Virginia Now Has a Legislative Caucus Against Changing the Name of the Washington Football Team
Three northern Virginia legislators have formed a bipartisan, bicameral "[Pigskins] Pride Caucus" to represent fans of Washington's football team—fans who are presumably against attempts to compel team owner Dan Snyder to change the team's name. The announcement of the new group comes days after the U.S. Patent and Trademark Office voted to strip the team of its federal trademark protections because it's "disparaging to Native Americans."
Del. Jackson Miller (R-Manassas), State Sen. Chap Petersen (D-Fairfax City), and Del. David Ramadan (R-Loudoun) are the three lawmakers behind the new group.
"The team has been battered in the media, politically, and everything else. I wanted people to know that there are some of us that are proud to be [Pigskins]," says Peterson (pictured), a longtime fan of the team who holds season tickets. "When the [trademark] decision came down, I felt like I was living in an alternative universe."
The dictionary defines the name of the Washington football team's name as a typically offensive term for Native Americans. Snyder has argued that the team name is actually used to honor the legacy of Native Americans and under no circumstances should be changed.
"You are assuming a fact that the team name is a racial slur. According to who? According to you?" Petersen says in an interview with City Desk this afternoon. "In the 18th or 19th century, it was not derogatory. It was used by Native Americans to differentiate themselves by their red skins... I agree that it's archaic, you wouldn't name a team that if it were named today, I get that."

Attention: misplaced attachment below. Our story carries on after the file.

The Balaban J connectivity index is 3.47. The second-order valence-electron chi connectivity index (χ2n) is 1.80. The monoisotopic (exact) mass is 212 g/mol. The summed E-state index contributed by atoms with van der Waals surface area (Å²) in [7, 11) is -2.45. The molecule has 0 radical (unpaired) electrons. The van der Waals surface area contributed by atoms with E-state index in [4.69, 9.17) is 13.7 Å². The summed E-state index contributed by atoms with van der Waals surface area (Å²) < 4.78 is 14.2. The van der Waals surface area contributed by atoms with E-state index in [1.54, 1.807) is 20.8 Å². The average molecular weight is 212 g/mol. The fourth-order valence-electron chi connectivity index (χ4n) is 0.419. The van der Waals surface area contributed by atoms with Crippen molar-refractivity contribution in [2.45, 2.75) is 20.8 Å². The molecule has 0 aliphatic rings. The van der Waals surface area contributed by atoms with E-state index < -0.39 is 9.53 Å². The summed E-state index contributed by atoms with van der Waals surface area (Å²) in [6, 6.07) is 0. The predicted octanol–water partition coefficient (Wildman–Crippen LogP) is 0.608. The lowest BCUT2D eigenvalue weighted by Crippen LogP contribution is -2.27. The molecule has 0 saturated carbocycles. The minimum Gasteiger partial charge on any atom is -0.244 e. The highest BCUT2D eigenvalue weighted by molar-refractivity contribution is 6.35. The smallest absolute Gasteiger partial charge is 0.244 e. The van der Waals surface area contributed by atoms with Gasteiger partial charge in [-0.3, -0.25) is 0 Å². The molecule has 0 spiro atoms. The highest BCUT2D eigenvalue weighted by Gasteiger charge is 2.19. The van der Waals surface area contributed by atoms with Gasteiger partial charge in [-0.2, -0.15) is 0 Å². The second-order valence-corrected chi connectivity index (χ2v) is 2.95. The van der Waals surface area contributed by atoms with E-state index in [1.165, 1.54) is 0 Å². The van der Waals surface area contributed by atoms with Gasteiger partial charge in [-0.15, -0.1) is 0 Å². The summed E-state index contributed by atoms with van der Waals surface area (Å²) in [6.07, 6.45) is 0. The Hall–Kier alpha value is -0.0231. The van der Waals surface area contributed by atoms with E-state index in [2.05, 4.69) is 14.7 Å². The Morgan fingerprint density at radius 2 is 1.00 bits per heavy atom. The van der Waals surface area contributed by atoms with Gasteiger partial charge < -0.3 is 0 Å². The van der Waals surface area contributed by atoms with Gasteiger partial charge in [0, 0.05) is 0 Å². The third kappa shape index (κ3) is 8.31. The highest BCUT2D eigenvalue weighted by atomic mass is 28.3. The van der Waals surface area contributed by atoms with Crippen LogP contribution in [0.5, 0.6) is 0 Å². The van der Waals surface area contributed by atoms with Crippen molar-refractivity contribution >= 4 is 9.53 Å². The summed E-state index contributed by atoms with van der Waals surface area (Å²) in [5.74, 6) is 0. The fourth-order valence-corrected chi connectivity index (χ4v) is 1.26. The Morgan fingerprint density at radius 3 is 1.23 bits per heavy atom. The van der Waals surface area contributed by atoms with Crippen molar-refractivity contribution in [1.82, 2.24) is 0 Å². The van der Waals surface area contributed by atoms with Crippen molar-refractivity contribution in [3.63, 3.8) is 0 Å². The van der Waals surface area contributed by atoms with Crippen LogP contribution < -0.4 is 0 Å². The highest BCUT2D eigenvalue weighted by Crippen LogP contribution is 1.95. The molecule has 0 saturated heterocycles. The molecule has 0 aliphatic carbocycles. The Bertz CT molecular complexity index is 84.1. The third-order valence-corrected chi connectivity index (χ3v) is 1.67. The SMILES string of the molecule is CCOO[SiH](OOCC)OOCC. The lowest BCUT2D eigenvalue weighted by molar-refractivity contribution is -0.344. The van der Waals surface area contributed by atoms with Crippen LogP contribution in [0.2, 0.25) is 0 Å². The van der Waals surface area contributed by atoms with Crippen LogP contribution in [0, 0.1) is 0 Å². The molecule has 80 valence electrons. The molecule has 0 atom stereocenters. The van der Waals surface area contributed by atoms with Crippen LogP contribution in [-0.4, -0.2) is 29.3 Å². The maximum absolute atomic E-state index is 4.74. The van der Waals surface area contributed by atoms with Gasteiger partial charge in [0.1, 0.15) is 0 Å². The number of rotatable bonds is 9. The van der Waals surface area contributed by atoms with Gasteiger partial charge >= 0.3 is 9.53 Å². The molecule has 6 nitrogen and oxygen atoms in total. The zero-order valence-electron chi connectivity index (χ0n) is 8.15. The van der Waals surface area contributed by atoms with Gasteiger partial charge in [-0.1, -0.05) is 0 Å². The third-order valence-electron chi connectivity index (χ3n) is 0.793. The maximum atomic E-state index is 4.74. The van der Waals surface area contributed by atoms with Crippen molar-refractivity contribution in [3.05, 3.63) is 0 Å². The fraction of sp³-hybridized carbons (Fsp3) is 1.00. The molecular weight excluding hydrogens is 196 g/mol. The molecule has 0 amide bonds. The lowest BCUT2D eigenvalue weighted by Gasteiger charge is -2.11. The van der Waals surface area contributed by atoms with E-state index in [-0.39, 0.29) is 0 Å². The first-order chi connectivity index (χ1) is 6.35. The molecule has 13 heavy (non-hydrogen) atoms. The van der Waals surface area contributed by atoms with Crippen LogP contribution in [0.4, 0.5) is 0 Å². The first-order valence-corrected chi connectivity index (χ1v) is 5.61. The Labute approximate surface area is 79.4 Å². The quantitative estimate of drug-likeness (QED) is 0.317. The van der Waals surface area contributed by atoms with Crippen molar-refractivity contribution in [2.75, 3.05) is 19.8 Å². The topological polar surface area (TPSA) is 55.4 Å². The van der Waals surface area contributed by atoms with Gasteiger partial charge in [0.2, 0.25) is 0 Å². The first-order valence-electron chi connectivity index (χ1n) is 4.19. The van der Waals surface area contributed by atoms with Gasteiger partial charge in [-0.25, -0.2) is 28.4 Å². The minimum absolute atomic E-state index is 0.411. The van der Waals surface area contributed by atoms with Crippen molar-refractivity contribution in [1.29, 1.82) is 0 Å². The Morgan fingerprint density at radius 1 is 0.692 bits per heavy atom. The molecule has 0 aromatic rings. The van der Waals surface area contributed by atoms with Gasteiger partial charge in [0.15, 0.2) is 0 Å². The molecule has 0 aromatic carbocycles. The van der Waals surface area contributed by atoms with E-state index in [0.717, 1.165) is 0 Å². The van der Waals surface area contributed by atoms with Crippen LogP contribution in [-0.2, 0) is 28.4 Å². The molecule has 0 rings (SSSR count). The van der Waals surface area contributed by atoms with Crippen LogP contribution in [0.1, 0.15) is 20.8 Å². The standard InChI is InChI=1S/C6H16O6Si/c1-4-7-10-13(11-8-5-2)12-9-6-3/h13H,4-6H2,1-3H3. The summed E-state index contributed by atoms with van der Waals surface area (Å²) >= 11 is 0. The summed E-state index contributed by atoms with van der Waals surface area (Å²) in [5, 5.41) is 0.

This new caucus hopes to give fans of the team like Petersen a platform to have their voices heard. It will also oppose what it says is the inappropriate involvement of the U.S. Senate in the controversy surrounding the team name. In May, 50 Democratic senators wrote a letter to NFL Commissioner Roger Goodell urging him to force Snyder to change the name. Notably missing from the list were the two Democratic senators from Virginia—the state where the team has its headquarters—who opted not to the sign the letter. (Sen. Tim Kaine has come out against the name in the past, and Sen. Mark Warner says it is not the role of Congress to tell the team what to do.)
"I think a lot of people and politicians have superficial knowledge of the issue," Petersen says. "There's a sort of theme that [Pigskins] fans are bad people or racist people... I put the diversity of the crowd at a [Pigskins] game up against the U.S. Senate any day."
Petersen says that, like anything else in life, people who are offended by the name simply shouldn't go to the games or support the team. Senate Majority Leader Harry Reid, who organized the letter, may be taking that advice; he recently rejected an invitation to attend one of the team's games and says he won't go to a game until the team changes its name.
The future of Petersen's own relationship with the team could hinge on the name: He says he's not sure whether he would remain a fan of his hometown team if its name were to change.
"That's hard to say," he says. "The reason why I support the team is for the tradition and if that tradition were to change... I don't just support teams because it's a generic team from Washington, D.C. We'll cross that bridge when it comes."
Petersen, Miller, and Ramadan will join other legislators in Richmond this afternoon to announce the formation of the new caucus. The caucus is also intended to show its support for commercial freedom in the state and the rights of businesses to own their own brands and intellectual property, according to a legislative assistant from Miller's office.
Photo by VCU CNS via Flickr/CC BY-SA 2.0